Historically, one of the most challenging areas in yachting is the high turnover in crew, with many staying an average of just six months, or one season. Gary and Charlie are already seeing the benefits of addressing and changing the perception of crew progression on board.

onboard catering yco2‘If the crew want to commit and can see career progression, the owner is accommodating and gives the crew acceptable standards to work in and we coordinate the training programs, you have an amazing scenario,’ explains Charlie. ‘Some of the time, it doesn’t happen quite so straightforwardly. Crew might want to progress their careers more quickly to get to the next level. Our job is to give crew a realistic career plan and help them make decisions at the right time.’

‘Realistically, crew are not going to progress from being a deckhand to a captain in two years, it’s not possible,’ says Gary.’ However that does not stop some from trying, and our job is simply to manage expectations and steer them through a clear and well defined career path.’

‘We give crew training - whether it’s vessel specific, service specific or personal career training - so they can see some career progression on that boat. Otherwise, they are just going to clean windows or do ironing and will move onto another job in the hope of a promotion.  Most of our boats have steady long term crew.’

Their humble crew beginnings mean they have not experienced the rivalry and animosity between crew and brokers which has been a common industry problem in the past.   

‘My guess is it exists but neither of us has worked for another company and so we have little experience of it,’ says Gary. ‘We also prefer a personal touch in dealing with captains and crew and we try to meet them as often as possible.  A crew dinner or a few beers at the bar go a long way in ensuring a closer, friendlier relationship with the guys we work with, which I hope helps the guys understand us and what we do.  There’s not much that Charlie and I haven’t done on a boat, whether it’s painting the bilges, scrubbing it down or driving it, and that gives you a very good grounding. Ultimately, we are all working for the owner.’


sailing ycoQuickfire Q&A

What’s the most crucial factor to successful yachting?

Gary: The crew and captain are the most important factors. You’ve got to have a great owner and a great company ashore but if you don’t have a great captain and crew, it falls down very quickly. 

What is your biggest buzz?

Gary: I love days when things go well. Last week, Charlie was in San Francisco and I was in Holland and we had a week where everything got achieved. You can live off that and occasionally, when things go wrong, the challenge is to keep that buzz going to get you through the tougher times.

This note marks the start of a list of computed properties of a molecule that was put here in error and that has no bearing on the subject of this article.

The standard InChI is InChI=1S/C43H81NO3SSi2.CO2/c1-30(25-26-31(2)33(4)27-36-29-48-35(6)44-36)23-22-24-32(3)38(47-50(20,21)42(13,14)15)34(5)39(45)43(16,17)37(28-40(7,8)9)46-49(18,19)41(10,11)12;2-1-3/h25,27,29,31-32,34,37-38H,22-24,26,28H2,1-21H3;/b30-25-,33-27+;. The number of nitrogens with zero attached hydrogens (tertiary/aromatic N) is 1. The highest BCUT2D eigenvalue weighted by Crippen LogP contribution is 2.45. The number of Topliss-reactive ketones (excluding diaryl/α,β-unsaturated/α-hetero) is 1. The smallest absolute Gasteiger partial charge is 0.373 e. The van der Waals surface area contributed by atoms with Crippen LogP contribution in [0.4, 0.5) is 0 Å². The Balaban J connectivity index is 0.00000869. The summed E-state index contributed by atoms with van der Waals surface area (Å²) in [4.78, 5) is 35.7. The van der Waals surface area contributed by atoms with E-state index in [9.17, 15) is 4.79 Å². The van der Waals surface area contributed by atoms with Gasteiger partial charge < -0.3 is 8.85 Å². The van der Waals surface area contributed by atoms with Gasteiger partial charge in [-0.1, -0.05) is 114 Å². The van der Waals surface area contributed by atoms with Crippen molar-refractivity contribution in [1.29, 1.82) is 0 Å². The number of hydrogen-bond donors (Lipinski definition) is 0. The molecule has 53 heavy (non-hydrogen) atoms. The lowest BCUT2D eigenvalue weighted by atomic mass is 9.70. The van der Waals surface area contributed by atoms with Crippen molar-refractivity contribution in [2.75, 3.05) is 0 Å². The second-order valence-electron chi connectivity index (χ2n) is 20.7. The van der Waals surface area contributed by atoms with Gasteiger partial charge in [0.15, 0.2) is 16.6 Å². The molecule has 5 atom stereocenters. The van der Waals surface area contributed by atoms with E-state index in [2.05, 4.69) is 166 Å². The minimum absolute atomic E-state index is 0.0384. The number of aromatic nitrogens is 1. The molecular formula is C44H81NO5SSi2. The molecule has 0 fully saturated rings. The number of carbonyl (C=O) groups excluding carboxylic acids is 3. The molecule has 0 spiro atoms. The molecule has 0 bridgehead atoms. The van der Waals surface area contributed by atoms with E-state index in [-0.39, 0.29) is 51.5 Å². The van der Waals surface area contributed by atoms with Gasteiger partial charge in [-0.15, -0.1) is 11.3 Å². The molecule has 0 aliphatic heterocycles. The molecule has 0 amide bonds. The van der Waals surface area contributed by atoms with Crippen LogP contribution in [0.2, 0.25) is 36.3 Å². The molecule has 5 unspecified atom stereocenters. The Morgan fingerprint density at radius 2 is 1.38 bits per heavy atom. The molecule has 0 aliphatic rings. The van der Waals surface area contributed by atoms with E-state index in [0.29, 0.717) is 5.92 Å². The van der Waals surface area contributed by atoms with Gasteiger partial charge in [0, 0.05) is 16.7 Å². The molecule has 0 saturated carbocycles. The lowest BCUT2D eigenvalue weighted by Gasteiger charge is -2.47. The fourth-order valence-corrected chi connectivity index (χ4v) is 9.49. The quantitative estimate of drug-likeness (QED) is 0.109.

What’s the best thing about being based on the Côte d’Azur?

Charlie: There are some amazing new places - Montenegro and some new marinas in Bodrum and Greece on the horizon - but those are places where yachts go occasionally. This coastline, Monaco to St Tropez, is undoubtedly the centre of yachting, where yachts get serviced and provisioned and where crew like to spend their winters because of the local services, the quick connections to UK and further afield and, of course, the skiing. And being 30 minutes from Nice airport is a big plus!

Is it an exciting time to be in yachting?

Charlie: The last 10 years have been exciting, even when we were weathering the financial crisis. As a new generation of owners come in, buyers and owners will be challenging us, whether it’s on yachts being more sustainable, engines that perform on less fuel or looking at bio fuels, hydrogen cells or other technologies. They will certainly expect the same developments in yachting that are occurring in everyday life. In the end it will benefit us all and it will have an effect on every yacht and that will make the next five or 10 years exciting.

Where do you see yourself in 10 years’ time?

Gary: In the office for sure. Perhaps a little less….. but then, maybe not. I love what I do.  There is a 16 year age difference between Charlie and me and he will naturally be doing this when I am sitting on a beach somewhere at some future time but I’m not retiring anytime soon. I don’t know that Y.CO will necessarily get much bigger. We will get better at what we do. With 10 years under our belt and the economy improving, the next 10 years should be very good for our industry and we are well placed to benefit from that.

Do you get out much on the water now?

Gary: The Y.CO rib runs between Monaco and St Tropez each summer, helping our managed or charter fleet and delivering crew mail or special packages that are urgent. It also makes for a great weekend run-around. Some summers, we get to bareboat charter a catamaran in Croatia and others, we grab a few days on a yacht more locally when the (rare) opportunity arises!


All photographs courtesy of Y.CO